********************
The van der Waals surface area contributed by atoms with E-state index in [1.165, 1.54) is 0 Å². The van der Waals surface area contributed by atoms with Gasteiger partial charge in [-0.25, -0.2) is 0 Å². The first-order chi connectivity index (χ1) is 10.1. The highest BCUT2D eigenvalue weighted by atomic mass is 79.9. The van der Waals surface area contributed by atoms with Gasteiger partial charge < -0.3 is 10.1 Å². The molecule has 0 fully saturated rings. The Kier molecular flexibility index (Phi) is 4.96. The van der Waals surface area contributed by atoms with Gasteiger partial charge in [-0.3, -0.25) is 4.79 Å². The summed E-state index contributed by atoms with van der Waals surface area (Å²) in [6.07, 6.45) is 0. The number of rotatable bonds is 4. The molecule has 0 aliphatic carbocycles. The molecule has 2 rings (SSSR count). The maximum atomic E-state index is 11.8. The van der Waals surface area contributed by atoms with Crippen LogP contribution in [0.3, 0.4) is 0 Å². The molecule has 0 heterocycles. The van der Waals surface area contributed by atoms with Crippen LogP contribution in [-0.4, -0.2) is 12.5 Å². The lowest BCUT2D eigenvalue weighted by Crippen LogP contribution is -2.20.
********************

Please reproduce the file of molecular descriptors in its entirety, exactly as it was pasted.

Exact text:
The van der Waals surface area contributed by atoms with E-state index in [1.165, 1.54) is 0 Å². The van der Waals surface area contributed by atoms with Gasteiger partial charge in [-0.25, -0.2) is 0 Å². The first-order chi connectivity index (χ1) is 10.1. The highest BCUT2D eigenvalue weighted by atomic mass is 79.9. The van der Waals surface area contributed by atoms with Gasteiger partial charge < -0.3 is 10.1 Å². The molecule has 0 fully saturated rings. The Kier molecular flexibility index (Phi) is 4.96. The van der Waals surface area contributed by atoms with Gasteiger partial charge in [-0.3, -0.25) is 4.79 Å². The summed E-state index contributed by atoms with van der Waals surface area (Å²) in [6.07, 6.45) is 0. The number of rotatable bonds is 4. The molecule has 0 aliphatic carbocycles. The molecule has 2 rings (SSSR count). The maximum atomic E-state index is 11.8. The van der Waals surface area contributed by atoms with Crippen LogP contribution in [0.3, 0.4) is 0 Å². The molecule has 0 heterocycles. The van der Waals surface area contributed by atoms with Crippen LogP contribution in [-0.4, -0.2) is 12.5 Å². The lowest BCUT2D eigenvalue weighted by Crippen LogP contribution is -2.20.